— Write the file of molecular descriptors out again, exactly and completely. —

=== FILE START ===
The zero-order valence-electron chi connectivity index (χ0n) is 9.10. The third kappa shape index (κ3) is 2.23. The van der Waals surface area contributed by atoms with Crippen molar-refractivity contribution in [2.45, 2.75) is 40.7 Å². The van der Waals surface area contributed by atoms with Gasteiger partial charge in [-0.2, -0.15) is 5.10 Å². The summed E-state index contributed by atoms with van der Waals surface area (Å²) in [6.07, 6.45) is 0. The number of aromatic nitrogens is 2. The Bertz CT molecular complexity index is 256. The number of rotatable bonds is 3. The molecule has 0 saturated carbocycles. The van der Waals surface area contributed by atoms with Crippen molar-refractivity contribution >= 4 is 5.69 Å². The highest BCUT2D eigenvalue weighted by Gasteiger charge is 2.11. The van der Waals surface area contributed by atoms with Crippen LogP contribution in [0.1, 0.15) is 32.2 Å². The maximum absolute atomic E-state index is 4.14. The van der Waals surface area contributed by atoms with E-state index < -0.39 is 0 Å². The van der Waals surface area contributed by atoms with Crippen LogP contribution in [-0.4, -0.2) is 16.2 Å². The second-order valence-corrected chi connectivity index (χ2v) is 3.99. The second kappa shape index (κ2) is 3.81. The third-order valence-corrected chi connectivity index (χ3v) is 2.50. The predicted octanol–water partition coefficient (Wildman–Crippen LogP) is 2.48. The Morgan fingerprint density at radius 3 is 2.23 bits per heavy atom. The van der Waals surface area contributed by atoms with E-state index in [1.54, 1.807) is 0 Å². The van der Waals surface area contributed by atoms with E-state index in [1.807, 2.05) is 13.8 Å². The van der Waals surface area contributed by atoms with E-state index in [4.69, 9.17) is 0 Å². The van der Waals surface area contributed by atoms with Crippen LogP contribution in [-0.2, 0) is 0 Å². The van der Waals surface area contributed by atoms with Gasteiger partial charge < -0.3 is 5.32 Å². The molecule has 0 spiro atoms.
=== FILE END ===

The zero-order valence-electron chi connectivity index (χ0n) is 9.10. The third kappa shape index (κ3) is 2.23. The van der Waals surface area contributed by atoms with Crippen molar-refractivity contribution in [2.45, 2.75) is 40.7 Å². The van der Waals surface area contributed by atoms with Gasteiger partial charge in [-0.2, -0.15) is 5.10 Å². The summed E-state index contributed by atoms with van der Waals surface area (Å²) in [6.07, 6.45) is 0. The number of aromatic nitrogens is 2. The Bertz CT molecular complexity index is 256. The number of rotatable bonds is 3. The molecule has 0 saturated carbocycles. The van der Waals surface area contributed by atoms with Crippen molar-refractivity contribution >= 4 is 5.69 Å². The highest BCUT2D eigenvalue weighted by Gasteiger charge is 2.11. The van der Waals surface area contributed by atoms with Crippen LogP contribution in [0.1, 0.15) is 32.2 Å². The maximum absolute atomic E-state index is 4.14. The van der Waals surface area contributed by atoms with E-state index < -0.39 is 0 Å². The van der Waals surface area contributed by atoms with Crippen LogP contribution in [-0.4, -0.2) is 16.2 Å². The second-order valence-corrected chi connectivity index (χ2v) is 3.99. The second kappa shape index (κ2) is 3.81. The third-order valence-corrected chi connectivity index (χ3v) is 2.50. The predicted octanol–water partition coefficient (Wildman–Crippen LogP) is 2.48. The Morgan fingerprint density at radius 3 is 2.23 bits per heavy atom. The van der Waals surface area contributed by atoms with E-state index in [1.54, 1.807) is 0 Å². The van der Waals surface area contributed by atoms with E-state index in [1.807, 2.05) is 13.8 Å². The van der Waals surface area contributed by atoms with E-state index in [4.69, 9.17) is 0 Å². The van der Waals surface area contributed by atoms with Crippen LogP contribution in [-0.2, 0) is 0 Å². The van der Waals surface area contributed by atoms with Gasteiger partial charge < -0.3 is 5.32 Å². The molecule has 0 spiro atoms.